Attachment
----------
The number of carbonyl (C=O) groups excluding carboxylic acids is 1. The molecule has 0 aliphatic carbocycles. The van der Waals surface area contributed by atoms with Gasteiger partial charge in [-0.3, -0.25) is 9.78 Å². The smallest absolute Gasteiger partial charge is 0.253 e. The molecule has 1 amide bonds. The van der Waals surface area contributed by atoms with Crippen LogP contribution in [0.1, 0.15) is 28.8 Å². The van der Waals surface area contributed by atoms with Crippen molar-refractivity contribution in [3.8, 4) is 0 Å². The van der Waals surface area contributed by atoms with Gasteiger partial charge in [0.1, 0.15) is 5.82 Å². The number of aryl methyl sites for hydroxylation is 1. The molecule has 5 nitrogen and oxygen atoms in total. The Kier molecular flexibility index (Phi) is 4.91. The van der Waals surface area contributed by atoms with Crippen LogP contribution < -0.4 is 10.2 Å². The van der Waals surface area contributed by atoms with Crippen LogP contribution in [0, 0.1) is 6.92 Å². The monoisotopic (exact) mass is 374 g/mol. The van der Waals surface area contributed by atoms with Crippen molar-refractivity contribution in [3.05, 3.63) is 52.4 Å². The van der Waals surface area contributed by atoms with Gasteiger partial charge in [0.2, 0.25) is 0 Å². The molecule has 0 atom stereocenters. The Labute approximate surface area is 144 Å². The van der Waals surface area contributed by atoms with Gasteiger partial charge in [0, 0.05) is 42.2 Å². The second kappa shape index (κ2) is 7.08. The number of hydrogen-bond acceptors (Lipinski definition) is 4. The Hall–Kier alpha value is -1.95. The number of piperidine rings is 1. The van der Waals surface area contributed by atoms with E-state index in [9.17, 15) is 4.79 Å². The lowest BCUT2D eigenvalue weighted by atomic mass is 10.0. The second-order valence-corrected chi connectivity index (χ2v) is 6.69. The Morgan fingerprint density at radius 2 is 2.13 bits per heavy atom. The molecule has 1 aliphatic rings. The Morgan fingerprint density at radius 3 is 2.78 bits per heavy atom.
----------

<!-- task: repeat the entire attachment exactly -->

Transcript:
The number of carbonyl (C=O) groups excluding carboxylic acids is 1. The molecule has 0 aliphatic carbocycles. The van der Waals surface area contributed by atoms with Gasteiger partial charge in [-0.3, -0.25) is 9.78 Å². The smallest absolute Gasteiger partial charge is 0.253 e. The molecule has 1 amide bonds. The van der Waals surface area contributed by atoms with Crippen LogP contribution in [0.1, 0.15) is 28.8 Å². The van der Waals surface area contributed by atoms with Crippen molar-refractivity contribution in [3.8, 4) is 0 Å². The van der Waals surface area contributed by atoms with Gasteiger partial charge in [0.1, 0.15) is 5.82 Å². The number of aryl methyl sites for hydroxylation is 1. The molecule has 5 nitrogen and oxygen atoms in total. The Kier molecular flexibility index (Phi) is 4.91. The van der Waals surface area contributed by atoms with Crippen LogP contribution < -0.4 is 10.2 Å². The van der Waals surface area contributed by atoms with Crippen LogP contribution in [0, 0.1) is 6.92 Å². The monoisotopic (exact) mass is 374 g/mol. The van der Waals surface area contributed by atoms with Crippen molar-refractivity contribution in [3.05, 3.63) is 52.4 Å². The van der Waals surface area contributed by atoms with Gasteiger partial charge in [0.2, 0.25) is 0 Å². The molecule has 0 atom stereocenters. The Labute approximate surface area is 144 Å². The van der Waals surface area contributed by atoms with Gasteiger partial charge in [0, 0.05) is 42.2 Å². The second kappa shape index (κ2) is 7.08. The number of hydrogen-bond acceptors (Lipinski definition) is 4. The Hall–Kier alpha value is -1.95. The number of piperidine rings is 1. The van der Waals surface area contributed by atoms with E-state index in [9.17, 15) is 4.79 Å². The lowest BCUT2D eigenvalue weighted by atomic mass is 10.0. The second-order valence-corrected chi connectivity index (χ2v) is 6.69. The Morgan fingerprint density at radius 2 is 2.13 bits per heavy atom. The molecule has 1 aliphatic rings. The Morgan fingerprint density at radius 3 is 2.78 bits per heavy atom.